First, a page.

Water Woes Bill

California Water Bill and Rural Counties

The Governor signed the "2009 Comprehensive Water Bill", a long fought compromise to promise water for the "coequal goals" of thirsty cities of the south and ag users in the Central Valley, and to the Sacramento-San Joaquin Delta.

What is Northern California’s role in this? Stop using water.

In addition to setting priorities for the urbanized portions of the state, the bill sells $11.14 billion in bonds for a variety of water related projects. The $11.14 billion bond has to be approved by voters. Without the cash, the deal will fall through. It remains to be seen if strapped Californians will approve that kind of debt on top of California’s withering social services and growing unemployment. We can expect strange bedfellows seen together in public pushing the bond, as big agriculture, environmentalists, construction labor unions and developers push for passage. The biggest booster of all will be Governor Schwarzenegger, who considers this to be his legacy for the state.

What does the bill (actually 4 bills) do? It provides infrastructure for water in the south, creates new construction projects, and re-establishes water authority.

Water has always been a contentious issue in the West, and this bill was no different. Participants are hard to parse out in terms of "sides", but it seems to have evolved like this: Democrats wanted more conservation, and Republicans, typically, wanted more dams. The South of the state wanted water, and the north wanted cash. Water users and politicians strained traditional relationships, and even environmental groups were at odds over the bill.

In the end, everyone got a little of what they wanted. And, though we’re the headwaters of forks of the Feather and Yuba Rivers, we get the least.

There are some good things in the bill. Several watersheds will receive money for restoration, providing natural reserves for water, instead of draining the mountains into reservoirs.

But, the bill also sets aside $3 billion for "water storage systems" which in some instances means dams. Republican lawmakers worry that water is "wasted" when it flows to the sea. The idea of a natural watercourse is foreign to them, and they think capturing water necessary for healthy tidelands and oceans is "adding" water to the state! Reservoirs are relatively short lived, change flow patterns and temperatures on watercourses, encourage development and generally destroy the health of ecosystems, but above ground water $torage $ystems are e$$ential to the Republican vision. Look for a new water bill thirty years down the road to deal with the "adding" water $cheme.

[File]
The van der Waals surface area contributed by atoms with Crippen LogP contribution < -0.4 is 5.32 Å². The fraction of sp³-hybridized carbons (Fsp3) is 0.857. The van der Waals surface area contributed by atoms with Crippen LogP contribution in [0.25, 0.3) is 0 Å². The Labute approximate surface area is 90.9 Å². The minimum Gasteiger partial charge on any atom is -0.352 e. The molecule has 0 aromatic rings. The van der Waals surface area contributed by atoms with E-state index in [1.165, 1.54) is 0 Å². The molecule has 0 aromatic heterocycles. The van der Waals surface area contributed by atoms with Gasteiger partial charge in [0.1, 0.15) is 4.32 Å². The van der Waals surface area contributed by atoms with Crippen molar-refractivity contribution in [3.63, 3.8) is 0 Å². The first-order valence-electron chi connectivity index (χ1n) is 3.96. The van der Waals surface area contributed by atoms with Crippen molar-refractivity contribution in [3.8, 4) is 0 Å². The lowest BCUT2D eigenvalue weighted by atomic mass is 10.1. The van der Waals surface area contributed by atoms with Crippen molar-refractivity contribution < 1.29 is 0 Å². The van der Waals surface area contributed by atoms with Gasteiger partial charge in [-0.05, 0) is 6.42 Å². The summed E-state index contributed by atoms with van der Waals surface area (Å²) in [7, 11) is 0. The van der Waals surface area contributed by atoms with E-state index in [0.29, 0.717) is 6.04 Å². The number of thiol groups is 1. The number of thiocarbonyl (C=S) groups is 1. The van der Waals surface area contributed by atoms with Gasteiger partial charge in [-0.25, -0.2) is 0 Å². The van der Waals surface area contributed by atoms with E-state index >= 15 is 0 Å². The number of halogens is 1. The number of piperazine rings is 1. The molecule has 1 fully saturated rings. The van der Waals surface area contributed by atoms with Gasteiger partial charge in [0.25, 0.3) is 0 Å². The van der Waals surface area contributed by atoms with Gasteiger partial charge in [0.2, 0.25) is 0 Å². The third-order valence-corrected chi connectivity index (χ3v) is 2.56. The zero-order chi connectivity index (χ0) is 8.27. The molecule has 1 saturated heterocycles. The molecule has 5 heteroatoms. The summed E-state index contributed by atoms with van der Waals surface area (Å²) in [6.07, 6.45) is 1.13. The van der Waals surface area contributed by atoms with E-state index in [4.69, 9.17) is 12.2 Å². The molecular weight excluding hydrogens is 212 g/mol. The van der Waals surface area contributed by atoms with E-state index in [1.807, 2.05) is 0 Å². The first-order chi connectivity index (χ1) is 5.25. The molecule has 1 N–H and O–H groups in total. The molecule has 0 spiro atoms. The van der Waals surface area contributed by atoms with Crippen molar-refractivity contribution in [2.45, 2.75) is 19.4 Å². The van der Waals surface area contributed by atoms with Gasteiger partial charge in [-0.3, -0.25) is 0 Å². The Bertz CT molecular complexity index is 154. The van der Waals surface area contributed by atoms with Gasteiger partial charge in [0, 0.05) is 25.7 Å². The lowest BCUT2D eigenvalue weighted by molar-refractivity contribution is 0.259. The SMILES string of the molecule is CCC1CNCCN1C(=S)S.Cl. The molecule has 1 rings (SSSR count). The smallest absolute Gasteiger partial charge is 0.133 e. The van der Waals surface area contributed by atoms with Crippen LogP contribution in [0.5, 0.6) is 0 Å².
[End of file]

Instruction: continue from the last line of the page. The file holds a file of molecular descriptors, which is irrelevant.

At the same time the bill spends $250,000,000 in a deal with the State of Oregon and PacifiCorp, owned by Scottish Power http://www.scottishpower.com/ to remove four dams from the Klamath River. Some hope the removal of the dams might restore native populations of fish, including salmon, to the Klamath. Likely, though, water deals cut with big agriculture and big developers by the Bush administration will diminish the benefit to the river and its people. It isn’t clear why Oregon and California should pay to have privately owned dams removed, particularly since the dams’ owner has been making money right along, but everyone wants the dams gone, and this is the price.

The budget looks like this:

  • $3 billion for water storage including dams, but also groundwater projects.
  • $2.25 billion for Delta water preservation.
  • $1.785 million for watersheds
  • $1.5 billion for water supply, which will include a number of projects.
  • $1 billion for groundwater quality.
  • $1 billion for water recycling
  • $455 million for "drought relief", conservation and efficient use.

Orville dam Photo from UC Davis.

Other, more scary things the bill does:

  1. Removes exemptions and requires most users of surface and riparian and pre-1914 users to submit diversion and use statements to the State Water Resources Control Board. It requires a complete description of use.
  2. Creates a misdemeanor penalty of $1,000 or six months imprisonment for making a mistake in the diversion and use statement and a civil liability of $1,000, plus $500 per day for failing to file a use statement.
  3. Creates a civil liability of $25,000, plus $1,000 for each day for tampering with a measuring device and failing to correct the violation after being caught.
  4. It monitors water on all users except the one that uses 80% of the water and has poisoned the delta with selenium: Central Valley agriculture.
  5. It creates the Delta Stewardship Council, an independent state agency, and by "independent" we mean "un-elected." This new state water agency will reach even into our little county, and will have broad powers to plan for our water.
  6. It makes county participation unclear and gives preferences to "integrated water" plans. This later is a mixed bag, on the one hand reducing the influence of counties of origin, but on the other, taking a more complete view of watersheds, instead of artificial political boundaries.
  7. Adds ground water level monitoring, which is currently voluntary for mountain land owners, but will likely become mandatory. There is also a crackdown on "unauthorized" and "unregulated" water users. If only that meant the water rights traders in the Klamath basin, but probably it means us.

For the whole deal to work, the bond will have to be passed by the people.

It remains to be seen if Sierra County, her people, or her watersheds benefit from this, or if we’ll pay, with our taxes and our water, for people down south to benefit.

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